Christa Desir’s Fault Line is a young adult novel about rape. It’s a fact that must be stated at the outset, yet I hesitated to begin with it, because I fear that—accurate though that statement of the book’s subject matter may be—I fear I’ve already warped your perception of it: it’s an “issues” book, it’s a brutal book, it will be difficult, emotionally draining, to read.
Yes, yes, and yes.
And yet, and yet, and yet. It’s an issues book, yes, a reliable subset of the YA universe—but it’s true to the emotional experience of its characters above all, it doesn’t offer easy answers, and it’s certainly not wrapped up in a neat bow at the end, like some after school special. It’s also a brutal book, and emotionally draining—yet never hard or unpleasant to read. On the contrary, the reader is drawn into the story from the first page, and barely allowed to set down the book until the last.
Fault Line tells the story of Ben, a popular high school kid who could have any girl in his school—but he only has eyes for Ani, the free-spirited new girl in school. She and Ben embark on a whirlwind romance, deftly and believably sketched over the space of a handful of early chapters.
Then, a crisis: one night Ani and her friend go to a party without Ben. That night, Ben is called to the hospital, where he receives the shocking news that Ani was raped. The rest of the book focuses on the devastating emotional consequences of this crime to Ani, Ben, and those around them.
One of the most fascinating choices Desir makes in this book is to tell the story exclusively from Ben’s point of view. When I discussed this decision with Desir in an interview, she cited many reasons for the choice—among which was a desire to engage a male audience in a consideration of how best to care for victims of sexual violence. It’s a daring strategy, and it pays off admirably. Ben tries his best with Ani, but he’s way over his head in a difficult situation—and at each turn, the reader is forced to ask himself or herself: What would I do in this situation? What is the best way to care for a victim of rape?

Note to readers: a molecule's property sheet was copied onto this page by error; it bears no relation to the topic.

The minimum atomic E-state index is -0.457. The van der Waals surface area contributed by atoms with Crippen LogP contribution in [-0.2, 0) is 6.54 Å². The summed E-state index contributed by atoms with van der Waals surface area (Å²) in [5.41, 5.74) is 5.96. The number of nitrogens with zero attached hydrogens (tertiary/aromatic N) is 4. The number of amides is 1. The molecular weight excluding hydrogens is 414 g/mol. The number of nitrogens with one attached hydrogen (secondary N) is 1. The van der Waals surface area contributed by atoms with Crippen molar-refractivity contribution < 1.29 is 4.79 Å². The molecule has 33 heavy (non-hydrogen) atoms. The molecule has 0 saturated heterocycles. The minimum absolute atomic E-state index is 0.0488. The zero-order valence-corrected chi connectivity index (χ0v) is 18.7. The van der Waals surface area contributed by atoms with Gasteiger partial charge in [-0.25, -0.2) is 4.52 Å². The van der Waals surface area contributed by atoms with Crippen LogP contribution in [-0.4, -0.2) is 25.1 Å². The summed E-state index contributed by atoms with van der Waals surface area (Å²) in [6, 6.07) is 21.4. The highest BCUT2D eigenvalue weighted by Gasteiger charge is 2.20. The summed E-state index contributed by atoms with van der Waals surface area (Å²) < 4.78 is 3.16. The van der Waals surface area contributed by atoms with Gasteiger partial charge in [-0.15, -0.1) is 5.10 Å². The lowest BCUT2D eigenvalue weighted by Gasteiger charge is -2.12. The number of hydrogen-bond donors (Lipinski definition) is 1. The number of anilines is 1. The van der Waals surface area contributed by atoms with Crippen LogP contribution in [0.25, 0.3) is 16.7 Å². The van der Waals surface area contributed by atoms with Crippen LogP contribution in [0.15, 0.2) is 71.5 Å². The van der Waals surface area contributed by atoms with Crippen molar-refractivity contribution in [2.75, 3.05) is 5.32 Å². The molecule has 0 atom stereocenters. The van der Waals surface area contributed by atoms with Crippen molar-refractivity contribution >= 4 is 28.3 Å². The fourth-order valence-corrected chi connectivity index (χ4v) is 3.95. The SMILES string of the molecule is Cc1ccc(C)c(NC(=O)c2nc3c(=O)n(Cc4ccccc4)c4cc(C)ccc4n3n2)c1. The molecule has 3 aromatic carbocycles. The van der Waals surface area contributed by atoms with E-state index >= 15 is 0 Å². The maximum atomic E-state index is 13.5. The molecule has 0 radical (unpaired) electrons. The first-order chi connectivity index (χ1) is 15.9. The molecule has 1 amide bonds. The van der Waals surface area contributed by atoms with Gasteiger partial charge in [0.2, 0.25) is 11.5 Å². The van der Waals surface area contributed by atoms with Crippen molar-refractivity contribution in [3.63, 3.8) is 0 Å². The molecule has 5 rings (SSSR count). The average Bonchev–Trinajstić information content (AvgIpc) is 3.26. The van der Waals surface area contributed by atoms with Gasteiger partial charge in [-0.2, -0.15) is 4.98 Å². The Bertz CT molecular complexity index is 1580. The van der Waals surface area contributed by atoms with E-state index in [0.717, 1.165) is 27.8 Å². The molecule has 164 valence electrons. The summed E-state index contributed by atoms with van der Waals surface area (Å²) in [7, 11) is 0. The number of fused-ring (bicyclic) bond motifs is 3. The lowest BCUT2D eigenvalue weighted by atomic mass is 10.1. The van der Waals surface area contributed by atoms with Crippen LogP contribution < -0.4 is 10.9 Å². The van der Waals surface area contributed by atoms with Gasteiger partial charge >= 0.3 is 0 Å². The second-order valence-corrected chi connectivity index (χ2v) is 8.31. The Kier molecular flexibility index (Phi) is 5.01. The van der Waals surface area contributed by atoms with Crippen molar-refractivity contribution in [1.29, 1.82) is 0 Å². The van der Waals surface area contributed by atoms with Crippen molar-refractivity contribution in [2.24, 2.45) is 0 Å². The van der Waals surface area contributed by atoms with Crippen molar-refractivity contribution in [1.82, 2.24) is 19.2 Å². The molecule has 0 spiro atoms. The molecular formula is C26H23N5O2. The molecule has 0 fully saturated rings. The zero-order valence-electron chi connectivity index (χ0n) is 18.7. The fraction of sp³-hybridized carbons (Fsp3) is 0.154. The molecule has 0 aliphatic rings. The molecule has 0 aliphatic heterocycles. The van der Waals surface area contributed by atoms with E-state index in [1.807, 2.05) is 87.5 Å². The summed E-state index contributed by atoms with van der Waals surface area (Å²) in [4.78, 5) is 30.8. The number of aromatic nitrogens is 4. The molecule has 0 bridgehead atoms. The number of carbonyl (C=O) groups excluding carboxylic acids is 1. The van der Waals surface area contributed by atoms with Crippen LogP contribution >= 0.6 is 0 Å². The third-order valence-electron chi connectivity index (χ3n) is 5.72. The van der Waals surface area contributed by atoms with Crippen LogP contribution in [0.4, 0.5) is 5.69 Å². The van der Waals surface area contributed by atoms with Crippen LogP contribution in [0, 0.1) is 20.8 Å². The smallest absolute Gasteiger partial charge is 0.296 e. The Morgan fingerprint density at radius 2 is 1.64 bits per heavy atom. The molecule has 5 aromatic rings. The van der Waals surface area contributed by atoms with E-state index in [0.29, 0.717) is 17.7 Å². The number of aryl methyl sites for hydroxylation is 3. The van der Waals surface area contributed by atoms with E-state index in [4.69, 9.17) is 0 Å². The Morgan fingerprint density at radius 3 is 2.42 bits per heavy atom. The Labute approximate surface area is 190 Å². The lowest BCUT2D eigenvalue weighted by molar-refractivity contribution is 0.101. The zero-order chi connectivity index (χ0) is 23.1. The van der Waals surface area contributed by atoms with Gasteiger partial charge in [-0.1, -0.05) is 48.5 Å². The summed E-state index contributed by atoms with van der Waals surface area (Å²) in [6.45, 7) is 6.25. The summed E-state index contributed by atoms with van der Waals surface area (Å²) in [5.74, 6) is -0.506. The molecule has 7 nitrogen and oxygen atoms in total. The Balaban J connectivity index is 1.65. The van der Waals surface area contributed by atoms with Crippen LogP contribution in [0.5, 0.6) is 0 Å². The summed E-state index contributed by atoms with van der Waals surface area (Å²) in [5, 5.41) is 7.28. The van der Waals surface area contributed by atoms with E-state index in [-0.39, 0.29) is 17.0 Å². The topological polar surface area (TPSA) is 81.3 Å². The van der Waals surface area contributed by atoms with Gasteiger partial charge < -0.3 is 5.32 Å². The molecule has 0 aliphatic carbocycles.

Where the book especially excels is in revealing the toxic dynamics of victim-blaming that often take place in the wake of such crimes. Some of those around Ani blame her for what happened; others seem to take her side but undermine her at times; and even Ani herself falls into a spiral of self-blame and plummeting self-worth. It’s a wrenching emotional journey, made all the more difficult by the contrast with the first half of the book—Ani before, Ani after; Ben and Ani’s relationship before, and their crumbling relationship after.
Fault Line may be a controversial book for many reasons, not least of which is the book’s strong language and sexual content. But the content is appropriate to the subject matter and the reality of the world in which teens live. Fault Line deserves to be read, analyzed, and discussed by a wide audience.